So many differently inspired versions did Rossetti give us of the beauty of Alice Wilding. Nevertheless, I dare say, not a little of her charm existed mostly in the passionate heart of the painter; yet I well remember that nothing he drew of her, diverse as the delineations were, seemed less than an exact likeness'.

Alexa made occasional visits to Kelmscott Manor in Oxfordshire, where Rossetti lived for a period from 1872, although she was only permitted to go there when Jane Morris was not in residence. In 1873 she attempted to gain her financial independence by setting up a boarding house, although in the mid-1870s she still received money from Rossetti. Gradually, however, she drifted out of his circle, and by the late 1870s was modelling for him only on rare occasions. Two children were born to her, in 1876 and 1877, although Alexa seems not to have been married to their father. The second version of Rossetti's Sancta Lilias of 1879 (Virginia Museum of Fine Arts) was his last painting for which she served as a model. H.T. Dunn described how Alexa, after Rossetti's death in 1882, made an expedition to the churchyard at Birchington-on-Sea to lay a wreath upon his grave. She herself died in 1884, aged thirty-seven.

Biographical information about Alexa Wilding, and a detailed account of her relationship with Rossetti, is given as Appendix 3, 'Monna Innominata: Alexa Wilding', in William E. Fredeman (ed.), The Correspondence of Dante Gabriel Rossetti, vol. VI, Cambridge, 2006, pp.605-45. See also, Simon Toll, 'Dante Gabriel Rossetti's discovery of Alexa Wilding', British Art Journal, vol. VII, no. 2, pp. 87-91.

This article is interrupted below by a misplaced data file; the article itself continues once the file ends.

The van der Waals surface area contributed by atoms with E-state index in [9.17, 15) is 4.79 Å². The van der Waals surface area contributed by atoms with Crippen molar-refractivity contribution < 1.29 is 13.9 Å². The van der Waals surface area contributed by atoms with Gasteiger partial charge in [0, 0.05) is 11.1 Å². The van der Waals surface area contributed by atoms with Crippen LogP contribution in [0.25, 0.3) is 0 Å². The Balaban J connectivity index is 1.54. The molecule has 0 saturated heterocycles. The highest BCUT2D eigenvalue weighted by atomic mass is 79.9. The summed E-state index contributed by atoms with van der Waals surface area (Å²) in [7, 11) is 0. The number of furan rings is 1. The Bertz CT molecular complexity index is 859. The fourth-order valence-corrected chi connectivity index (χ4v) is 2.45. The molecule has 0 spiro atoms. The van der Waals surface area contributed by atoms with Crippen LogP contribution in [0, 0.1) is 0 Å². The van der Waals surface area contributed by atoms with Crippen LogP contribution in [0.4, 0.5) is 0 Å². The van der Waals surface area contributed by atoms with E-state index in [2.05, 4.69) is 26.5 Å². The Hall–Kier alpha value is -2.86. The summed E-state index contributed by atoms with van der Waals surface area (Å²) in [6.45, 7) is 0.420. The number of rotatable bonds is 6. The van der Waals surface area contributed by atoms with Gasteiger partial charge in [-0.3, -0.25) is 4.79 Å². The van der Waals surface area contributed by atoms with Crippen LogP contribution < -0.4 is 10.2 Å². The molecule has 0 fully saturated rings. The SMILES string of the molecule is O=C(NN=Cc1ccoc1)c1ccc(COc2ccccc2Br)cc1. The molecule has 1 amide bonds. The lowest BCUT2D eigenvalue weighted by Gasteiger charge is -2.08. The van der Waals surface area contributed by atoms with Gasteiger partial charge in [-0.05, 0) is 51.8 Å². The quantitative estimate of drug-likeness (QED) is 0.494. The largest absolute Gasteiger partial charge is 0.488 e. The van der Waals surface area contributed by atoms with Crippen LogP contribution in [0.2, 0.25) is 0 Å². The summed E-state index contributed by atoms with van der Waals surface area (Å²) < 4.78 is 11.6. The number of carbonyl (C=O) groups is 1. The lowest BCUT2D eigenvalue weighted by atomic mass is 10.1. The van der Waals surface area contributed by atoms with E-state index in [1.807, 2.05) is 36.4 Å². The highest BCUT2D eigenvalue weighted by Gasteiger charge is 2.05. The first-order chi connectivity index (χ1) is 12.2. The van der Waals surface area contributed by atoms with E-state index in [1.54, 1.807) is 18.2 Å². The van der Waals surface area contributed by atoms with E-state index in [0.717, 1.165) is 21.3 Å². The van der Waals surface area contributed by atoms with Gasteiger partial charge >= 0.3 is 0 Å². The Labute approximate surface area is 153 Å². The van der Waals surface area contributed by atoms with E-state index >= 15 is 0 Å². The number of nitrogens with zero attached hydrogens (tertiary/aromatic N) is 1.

This drawing was owned by Rossetti's publisher Frederick Stephen Ellis, who owned other works by Rossetti including watercolour replicas of Joan of Arc (unlocated) and of Proserpine (unlocated), crayon versions of Mariana (private collection) and of Lady Lilith (Israeli Museum of Art, Tel Aviv). He appears to have been purchasing pictures from Rossetti in the 1870s and his most important purchases were another depiction of Alexa, the large oil entitled La Bella Mano (Samuel and Mary Bancroft Collection, Wilmington Society of Fine Arts, Delaware) bought from the Murray Marks collection in 1875 and the primary version of La Donna Della Finestra (Grenville L. Winthrop Bequest, Fogg Art Museum, Harvard University) bought directly from the artist in 1879. He also owned more intimate portrait studies of Elizabeth Siddall and Jane Morris which are closer to the present drawing. When the drawing was sold from Ellis' collection it was purchased by the soap manufacturer Viscount Leverhulme, perhaps the most famous of all collectors of Victorian art, much of which is now housed at the Lady Lever Art Gallery in Port Sunlight.